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Sunday, March 11, 2012

Sunday Salon: On my 5th Blogoversary

I've never been one to celebrate my blogoversary. This blog has been a slow evolution into what it is now: a book blog focusing on literary fiction, literary prizes, and a scattering of thoughts on films, television, food and the awesomeness of Des Moines. I didn't start this blog with the intention, or even any notion, of what it would become. There's something about turning five, however, that has me reflecting on how I got to this point. As I'm guessing none of you were around five years ago, I thought I'd share some memories of who I was and what this blog was to illustrate how much has changed.

1. My first post was Tuesday, March 13, 2007. I posted three times that day. One was about books! I listed the seven books I'd read so far and rated them on a scale of one to four. There were no reviews. Oh, how things have changed!

2. My fist comment came on May 21, 2007. The first comment from someone I didn't know in real life came on June 11, 2008. My first comment from a book blogger (J Kaye) was on November 17, 2008. The first comment from someone who still comments here was Diane from Bibliophile by the Sea on October 8, 2009  (on my review of Dan Brown's The Lost Symbol.)

3. When I started this blog, I was working in an office during the day and waiting tables at night. I was applying to 18 graduate programs in library science. I had a lot of time to spend in front of a computer. I read a ton of newspapers, blogs and magazines. I thought it would be fun to share the most interesting things I found for my friends who didn't sit in front of a computer with nothing to do for seven and a half hours a day.

4. I wrote a lot about sports and television. I grew up dedicated (some would say obsessed) with Kansas basketball. In college, my brother and I traveled to wherever they played in the tournament. It meant spring breaks in cities like Dayton, Ohio and Birmingham, Alabama. I went to two Final Fours. I chose not to study abroad in college because I would have had to miss part of the Kansas basketball season. Its my biggest regret in life (and I didn't even go to college at Kansas!) I've stepped away from sports for the most part, largely because I realized how few hours are in a day, days are in a year, and years are in our lives, and I'd rather spend time reading novels, watching movies and traveling.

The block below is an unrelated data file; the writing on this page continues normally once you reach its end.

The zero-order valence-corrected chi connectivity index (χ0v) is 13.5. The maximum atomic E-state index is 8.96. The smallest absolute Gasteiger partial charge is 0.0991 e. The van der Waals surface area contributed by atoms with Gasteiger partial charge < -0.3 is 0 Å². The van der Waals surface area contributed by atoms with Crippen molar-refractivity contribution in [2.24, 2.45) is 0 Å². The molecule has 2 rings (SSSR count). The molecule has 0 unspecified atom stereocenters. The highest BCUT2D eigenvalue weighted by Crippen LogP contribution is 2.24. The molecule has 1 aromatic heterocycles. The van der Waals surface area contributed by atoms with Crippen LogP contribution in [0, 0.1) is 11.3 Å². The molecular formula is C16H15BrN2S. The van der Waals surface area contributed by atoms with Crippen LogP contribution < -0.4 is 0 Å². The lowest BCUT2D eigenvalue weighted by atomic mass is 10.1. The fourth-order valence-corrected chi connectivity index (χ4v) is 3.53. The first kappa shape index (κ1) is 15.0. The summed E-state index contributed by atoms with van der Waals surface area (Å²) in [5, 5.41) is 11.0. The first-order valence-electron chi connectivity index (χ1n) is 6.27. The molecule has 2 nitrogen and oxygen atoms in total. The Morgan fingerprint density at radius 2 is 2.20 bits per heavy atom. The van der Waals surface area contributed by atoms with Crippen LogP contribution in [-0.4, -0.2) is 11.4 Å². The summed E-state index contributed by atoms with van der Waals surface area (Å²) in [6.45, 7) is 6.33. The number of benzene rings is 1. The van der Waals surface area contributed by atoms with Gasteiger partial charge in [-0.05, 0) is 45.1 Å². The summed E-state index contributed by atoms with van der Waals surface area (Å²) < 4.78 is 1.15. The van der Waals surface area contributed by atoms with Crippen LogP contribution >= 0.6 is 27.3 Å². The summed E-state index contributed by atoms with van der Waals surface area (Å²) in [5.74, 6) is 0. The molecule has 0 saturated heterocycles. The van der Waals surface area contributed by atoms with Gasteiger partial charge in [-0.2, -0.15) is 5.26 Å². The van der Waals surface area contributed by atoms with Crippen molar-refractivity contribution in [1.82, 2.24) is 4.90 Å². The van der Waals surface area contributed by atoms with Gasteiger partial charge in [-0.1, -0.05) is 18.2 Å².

5. Mr. Nomadreader was then nomadreaderboy. We'd been dating for 1 year, 1 month and 6 days. I first mentioned him on the blog on March 27, 2007.

6. I was very conscious of not revealing my name (first or last). I was exclusively nomadreader. I've loosened up about that too.

7. I was living in Atlanta. Remember when I said I'd moved 21 times in my life? I've moved four times since I started this blog.

8. If you'd told me five years ago I'd be a judge for the Indie Lit Awards (then non-existent), a member of the National Book Critics Circle, tweeting with authors I admire, and regularly reading over a hundred books a year, I don't know how I would react. Part of me would be ecstatic, part of me grateful, and part of me would be relieved. At twenty-six, I was happy in so many ways, but I was still finding my way professionally and seeking my voice. This blog brings me joy. I love reading, and I love sharing my thoughts on books with all of you who take the time to read and respond. The biggest surprise from my five years of blogging is perhaps the most personal: I consider nomadreader part of who I am, and all of you play a part in that too. Thanks for reading.

As an affiliate, I receive a small commission when you make a purchase through any of the above links. Thank you for helping to support my book habits that bring more content to this blog!

Wednesday, March 7, 2012

The 2012 Orange Prize Longlist: A U.S. Reader's Guide

The wait is over, friends, and the Orange Prize longlist is here! How well did my predictions hold up? I correctly guessed six of the twenty novels and had another four on my longer list of 59 novels. Many of the ones I wasn't familiar sound absolutely fabulous. This list spans the globe, and I'm looking forward to diving into my longlist reading!

The ones I've already read:

The ones available in the U.S. now:

The one coming soon to the U.S.:
  • Painter of Silence by Georgina Harding (September 12, 2012)
The ones we hope find their way to the U.S.:
  • On the Floor by Aifric Campbell
  • The Flying Man by Roopa Farooki
  • The Blue Book by A.L. Kennedy
Biggest joy: Ann Patchett's much deserved nomination for State of Wonder, my favorite read of 2011. It also means my three favorite novels have all been longlisted for the Orange Prize--the streak is still alive! Also, will Ann Patchett be the first woman to win the Orange Prize twice?

Debut novels count: only 5 this year

Want to know more? The official Orange Prize announcement is here.

Now tell me: which book should I read first? Which book are you most excited to see included?